What to Do If You Don’t Have a Screwdriver or Stripped a Screw

When it comes to screwdrivers, people usually have one of two problems: Either they need to screw something in and don’t have a screwdriver at all, or they’ve stripped a screw and are trying to screw it in. Here are our answers to these two common screwdriving problems, and some more!

Bruce and Jeanne Lubin,
September 14, 2016

What to Do if You Don’t Have a Screwdriver or Stripped a Screw

What to Use if You Don’t Have a Screwdriver

You need a Phillips-head screwdriver but your search through your junk drawer was fruitless. A great replacement in a pinch is a potato peeler. The curved top edge will fit into the x-shaped groove of the screw. If you need a flathead, try a credit card or a coin.

What to Do if You Stripped a Screw

Help a stripped screw get some traction with a rubber band. Just place the rubber band over the top of the screw, and press it into the groove with your screwdriver (try using a size above the size you’d normally use for that screw). Its grippy, flexible surface will fill in where the screw’s been stripped and help the screwdriver turn it. Here are some ways to save a more seriously stripped screw.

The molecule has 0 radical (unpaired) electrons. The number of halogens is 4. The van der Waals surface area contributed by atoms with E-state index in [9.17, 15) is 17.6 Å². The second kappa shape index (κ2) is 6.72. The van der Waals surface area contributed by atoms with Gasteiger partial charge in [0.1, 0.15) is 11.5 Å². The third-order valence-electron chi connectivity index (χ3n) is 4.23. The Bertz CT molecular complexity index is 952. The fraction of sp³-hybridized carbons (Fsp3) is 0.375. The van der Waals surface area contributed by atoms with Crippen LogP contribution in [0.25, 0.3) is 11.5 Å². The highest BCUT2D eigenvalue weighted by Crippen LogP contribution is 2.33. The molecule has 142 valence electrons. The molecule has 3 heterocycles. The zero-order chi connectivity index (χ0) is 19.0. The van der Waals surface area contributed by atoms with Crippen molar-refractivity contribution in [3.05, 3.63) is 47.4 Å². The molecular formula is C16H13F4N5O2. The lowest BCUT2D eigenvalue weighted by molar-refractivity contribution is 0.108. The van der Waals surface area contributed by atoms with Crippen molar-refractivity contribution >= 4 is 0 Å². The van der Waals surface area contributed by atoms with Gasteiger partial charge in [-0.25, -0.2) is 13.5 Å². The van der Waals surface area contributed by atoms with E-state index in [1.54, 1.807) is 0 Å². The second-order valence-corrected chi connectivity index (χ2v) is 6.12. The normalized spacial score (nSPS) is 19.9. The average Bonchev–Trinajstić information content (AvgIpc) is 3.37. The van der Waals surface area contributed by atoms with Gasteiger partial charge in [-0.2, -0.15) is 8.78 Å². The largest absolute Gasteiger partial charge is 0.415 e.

Keep Screws from Falling off Your Screwdriver

If you’re having trouble with your screws falling off your screwdriver as you’re trying to get them into the wall, first poke the screw through a piece of plastic wrap. Hold on to the wrap while you’re screwing, then pull it away when you’re finished.

Fill a Stripped Hole in the Wall

We love second uses for household items—especially ones we’d usually throw away like packing supplies. The next time someone sends you a box full of packing peanuts, save a few and throw them in your toolbox. They’re great for getting screws into stripped holes. Just stuff the packing peanut into the hole, and then turn the screw into its dense Styrofoam. Cut away any pieces of the peanut that remain outside the hole. You can also use steel wool to fill a hole.

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Image courtesy of Shutterstock.

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